Georgy Girl

Maybe 25 years ago, Georgina escapes Mexico. She hires coyotes, people to smuggle her and a cousin out. The smugglers leave them in a desert. They have no water, no food. They tell them to walk towards the light, but it is entirely dark, with no light. They walk and walk in circles. No light, no water, no food. They rest, fall asleep, and wake up. They see the light. Tired and thirsty, they walk, and finally arrive. Someone meets them, and puts them on a truck. They fall asleep. When they awaken, they are united with cousins in the States.

She moves to New York, and raises a family. The husband beats her. She leaves. She works at a deli and cleans houses to get her kids education. She becomes a citizen. She marries an illegal gay immigrant. He pays her for citizenship. Her children grow up, and they get good jobs in the foodservice industry in Vegas and Florida. Now she bides her time at St. Stephen's. She takes four-day weekends often to visit her kids.

As Father explains, "She is a survivor. She transformed herself from an immigrant innocent to a savvy assimilated immigrant. Yes, Ben, she may seem like a lazy Latina housekeeper. But, she is plodding along, making the system work for her. So, please have a little understanding." I feel like I should make the sign of the cross and say an Act of Contrition. That's what you do after Confession.

After, Father Tom arranges for the priests to load the fancy new dishwasher and run it every night. I clear the table, and neither Georgina nor I do the dishes.Georgina does not talk to me for two weeks. Then she warms. And this is how it goes. We have our blowouts. Like when she said I had to use a full pot of water to boil potatoes. "You know they are made of 90% water, so you must fill the pot." I told her that was stupid. After a few weeks, she always thaws.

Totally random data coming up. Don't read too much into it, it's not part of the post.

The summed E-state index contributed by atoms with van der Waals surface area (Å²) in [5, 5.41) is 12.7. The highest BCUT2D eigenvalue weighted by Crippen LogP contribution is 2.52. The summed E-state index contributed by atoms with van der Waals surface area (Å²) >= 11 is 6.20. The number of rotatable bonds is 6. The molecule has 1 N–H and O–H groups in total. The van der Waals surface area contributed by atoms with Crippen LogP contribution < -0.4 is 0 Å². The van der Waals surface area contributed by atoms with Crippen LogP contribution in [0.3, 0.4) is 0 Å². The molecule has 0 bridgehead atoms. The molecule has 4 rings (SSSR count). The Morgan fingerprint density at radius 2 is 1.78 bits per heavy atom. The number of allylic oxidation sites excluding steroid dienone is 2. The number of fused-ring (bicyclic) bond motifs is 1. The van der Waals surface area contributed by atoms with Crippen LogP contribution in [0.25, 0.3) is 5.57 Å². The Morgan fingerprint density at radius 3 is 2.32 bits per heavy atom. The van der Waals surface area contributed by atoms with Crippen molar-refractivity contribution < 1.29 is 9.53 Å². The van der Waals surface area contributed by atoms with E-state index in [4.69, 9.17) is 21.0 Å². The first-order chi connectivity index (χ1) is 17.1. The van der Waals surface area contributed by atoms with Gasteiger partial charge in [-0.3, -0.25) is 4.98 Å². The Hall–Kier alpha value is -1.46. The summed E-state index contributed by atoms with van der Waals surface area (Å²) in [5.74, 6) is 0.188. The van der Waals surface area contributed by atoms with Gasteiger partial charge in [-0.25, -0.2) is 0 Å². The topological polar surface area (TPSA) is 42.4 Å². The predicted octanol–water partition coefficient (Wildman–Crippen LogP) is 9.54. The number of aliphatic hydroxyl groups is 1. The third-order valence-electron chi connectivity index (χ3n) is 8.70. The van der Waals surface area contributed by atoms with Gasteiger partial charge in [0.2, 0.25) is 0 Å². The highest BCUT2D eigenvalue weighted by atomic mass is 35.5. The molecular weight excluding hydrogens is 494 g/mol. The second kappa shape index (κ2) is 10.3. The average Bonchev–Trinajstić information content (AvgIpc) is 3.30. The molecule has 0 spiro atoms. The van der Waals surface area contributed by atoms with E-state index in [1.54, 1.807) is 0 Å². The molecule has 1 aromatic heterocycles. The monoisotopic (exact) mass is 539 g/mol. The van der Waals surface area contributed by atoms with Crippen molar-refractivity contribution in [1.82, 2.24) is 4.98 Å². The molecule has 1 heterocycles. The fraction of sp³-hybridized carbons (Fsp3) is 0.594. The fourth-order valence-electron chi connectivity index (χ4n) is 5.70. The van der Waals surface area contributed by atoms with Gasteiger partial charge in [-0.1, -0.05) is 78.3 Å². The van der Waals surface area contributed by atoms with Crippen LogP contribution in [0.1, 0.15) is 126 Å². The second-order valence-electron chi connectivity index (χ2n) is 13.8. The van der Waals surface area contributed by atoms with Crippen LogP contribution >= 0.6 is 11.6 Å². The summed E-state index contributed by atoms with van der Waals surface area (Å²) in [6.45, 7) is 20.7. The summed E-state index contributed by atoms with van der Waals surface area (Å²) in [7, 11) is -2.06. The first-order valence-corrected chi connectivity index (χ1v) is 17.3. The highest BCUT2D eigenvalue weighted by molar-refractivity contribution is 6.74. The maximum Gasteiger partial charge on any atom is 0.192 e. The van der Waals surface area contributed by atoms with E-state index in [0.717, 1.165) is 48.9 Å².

Around the holidays, we all go to a party at Joyce’s house. She has invited parishioners and the church staff to her townhouse in the Village for a Christmas celebration. Her husband supervised the remodeling of MOMA; their townhouse is impeccably decorated. The spread is terrific. Georgina shows up all dolled up; she is not the all-around housekeeper. She looks very Tom Petty, an American girl. And she and everyone else drink like one too. Me, I am an alcoholic, and I don't drink since my 50th birthday. I had a big shebang, and I blacked out after the first hour. I am an alcoholic who cannot stop at 1 or 2 drinks. I drink till I black out. At Joyce's party, the church staff is soused. Georgina takes this opportunity to bond with me further, fueled by hops.

Benhamin, let me tell you about La Malinche. She was an Indian native, traded to the Spanish as a slave. She became their translator. She helped Cortez beat the Aztecs. She was a victim, collaborator, survivor and is now a hero to us Chicanas. Us feministas refer to her as a "mother." She married Cortez, had children, and was instrumental in the Spanish conquering native Mexico."

I am at first taken aback by the worship of a collaborator. Being Filipino, I take on the colonial slant, a collaborator is a traitor. But Georgina talks like some Latina Gloria Steinham, Betty Friedan, about La Malinche, and I understand and appreciate this kind of heroine.

She is speaking now like a bodega owner on the Upper West Side. She usually talks like my latino waiter friends do. They speak this Spanglish stereotype to customers, a sense of humor reinforcing their speech. They say "Si senor" like Speedy Gonzalez. To customers, they say, “Si senor…but of course, more cerveza.” It works. They make the best tips.

Georgina speaks like that to priests and parishioners but no longer with me. She drops her guard, and even speaks Spanish. Because of my limited kitchen Spanish, she reverts to English with a slangish gal slant. "Claro que si, Benhamin." And then she drops to, "Don't be playing me, Ben, you think you some kinda playah?



Ben Umayam

Ben Umayam moved to NYC to write the Great American Filipino Gay Short Story.  He worked for political pollsters, then became a fancy hotel chef and then retired.  He is working that short story again.  He was recently published by Querencia Anthology Autumn 2022, The Phare, BULL, Down in the Dirt, Metaworker, Ligeia, EthelZine, Lotus-eaters, 34th Parallel, Digging Through The Fat, Anak Sastra, Corvus Review, and others. Ben recommends the Mighty Mehal Foundation.


Edited for Unlikely by Jonathan Penton, Editor-in-Chief
Last revised on Sunday, April 30, 2023 - 20:49